Managing personal finances has lots of moving pieces and nuanced details, and this is only amplified when accounting for the modern, cultural shift in family structures. A great solution for keeping all family members- and even friends- up to date with personal finances is Namu. This fintech app allows friends and families to manage their collective finances to reflect the change found in today’s family dynamics. Powered by a combination of AI and human expertise, Namu helps people manage real-world financial obstacles collaboratively whether its in instances such as children helping manage their elderly parents’ finances, splitting bills for your kids with your ex, or even sharing a credit card with your significant other.
AlleyWatch chatted with founder Ushir Shah to learn more about how he recognized a gap in the market for a financial planning platform that is simple, easy but sophisticated enough to cater to every family structure.
Tell us about the product or service that Namu offers.
Namu is an app where friends and families can collaborate and manage their finances. We provide AI and human-powered financial management that caters to the real-world complexities of everyday life.
How is Namu different?
While many fintech apps focus on individuals, we are focused on the intersection of relationships and money – couples, parents, teens, elderly parents, etc.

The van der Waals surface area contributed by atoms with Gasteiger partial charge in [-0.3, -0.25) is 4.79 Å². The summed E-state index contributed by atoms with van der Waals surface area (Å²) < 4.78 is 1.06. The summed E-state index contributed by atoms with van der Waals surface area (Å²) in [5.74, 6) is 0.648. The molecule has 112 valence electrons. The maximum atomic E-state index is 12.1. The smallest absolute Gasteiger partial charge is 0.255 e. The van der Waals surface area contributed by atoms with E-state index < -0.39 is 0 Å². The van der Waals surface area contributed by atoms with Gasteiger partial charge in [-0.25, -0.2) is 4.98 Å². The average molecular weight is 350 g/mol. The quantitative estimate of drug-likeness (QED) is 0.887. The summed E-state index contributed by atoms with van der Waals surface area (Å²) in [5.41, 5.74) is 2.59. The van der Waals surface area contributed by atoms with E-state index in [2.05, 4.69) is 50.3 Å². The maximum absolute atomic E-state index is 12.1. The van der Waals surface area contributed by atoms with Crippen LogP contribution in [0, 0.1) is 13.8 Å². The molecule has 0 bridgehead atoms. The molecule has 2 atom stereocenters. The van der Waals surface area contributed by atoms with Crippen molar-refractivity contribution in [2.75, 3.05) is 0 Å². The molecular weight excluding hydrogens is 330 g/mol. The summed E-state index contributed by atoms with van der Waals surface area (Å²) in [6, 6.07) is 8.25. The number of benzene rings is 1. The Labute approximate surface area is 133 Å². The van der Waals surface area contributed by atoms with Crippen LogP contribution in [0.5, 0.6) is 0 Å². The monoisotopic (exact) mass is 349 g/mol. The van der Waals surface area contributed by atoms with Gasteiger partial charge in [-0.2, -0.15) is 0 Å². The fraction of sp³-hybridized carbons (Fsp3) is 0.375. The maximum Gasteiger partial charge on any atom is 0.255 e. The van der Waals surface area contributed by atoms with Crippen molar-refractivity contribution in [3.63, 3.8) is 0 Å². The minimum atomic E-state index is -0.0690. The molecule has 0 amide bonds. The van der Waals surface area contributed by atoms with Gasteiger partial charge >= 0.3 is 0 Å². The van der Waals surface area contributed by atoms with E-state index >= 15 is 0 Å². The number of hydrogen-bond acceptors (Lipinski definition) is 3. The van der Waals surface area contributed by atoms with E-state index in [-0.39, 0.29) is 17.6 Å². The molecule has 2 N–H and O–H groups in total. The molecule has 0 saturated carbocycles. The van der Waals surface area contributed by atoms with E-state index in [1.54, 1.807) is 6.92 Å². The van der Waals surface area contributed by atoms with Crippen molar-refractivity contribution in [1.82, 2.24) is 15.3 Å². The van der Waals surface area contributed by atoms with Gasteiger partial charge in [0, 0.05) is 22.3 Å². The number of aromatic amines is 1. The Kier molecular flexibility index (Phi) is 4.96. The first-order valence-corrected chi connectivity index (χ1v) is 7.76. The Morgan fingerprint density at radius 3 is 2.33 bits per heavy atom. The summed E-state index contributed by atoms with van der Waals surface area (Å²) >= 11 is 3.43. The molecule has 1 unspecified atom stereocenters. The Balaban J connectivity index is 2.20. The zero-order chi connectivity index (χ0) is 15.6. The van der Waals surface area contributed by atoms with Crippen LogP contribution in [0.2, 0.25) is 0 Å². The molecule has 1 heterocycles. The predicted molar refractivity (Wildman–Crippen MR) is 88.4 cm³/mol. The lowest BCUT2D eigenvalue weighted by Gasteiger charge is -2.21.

Given we are handling financial data, we are prioritizing privacy and confidentiality throughout the system. Unlike most of our competitors, our business model is not reliant on harvesting and selling customers’ financial data for credit card, banking, mortgage, and other leads. We plan to follow GDPR privacy guidelines and also plan to offer premium security and encryption options to further protect our customers’ data. At Namu, our customer isn’t the product.
What market does Namu target and how big is it?
We are initially targeting the US market, and based on the above customer segments, the serviceable market is about 200M Americans. When the time is right, we plan to launch in other countries as well given the international experience my co-founder Tiffany and I have, and the broad-based utility of the app. After all, the financial interactions that we address are not unique to the U.S.
What is the business model?
Our financial management app will be offered on a tiered SaaS pricing model. The Namu checking, savings, debit, and credit card features will be free to customers and based on interchange fee sharing revenue.
What inspired the start of Namu?
Namu was born out of my own personal life. I am a divorced father of three little boys, living with my girlfriend, and monitoring my elderly parents’ finances. On any given day, I am sending money to my ex-wife for my share of the children’s expenses, sharing a credit card with my girlfriend for our joint expenses, and watching over my parents’ money to ensure they aren’t being scammed
There is little out there to help me manage this besides the traditional expensive wealth management solutions through a financial advisor, or without installing 10+ apps with different logins to remember, in addition to exporting and consolidating several different Excel files. I need to be able to track all my spending and also sort out which items need to be flagged for tax or legal purposes.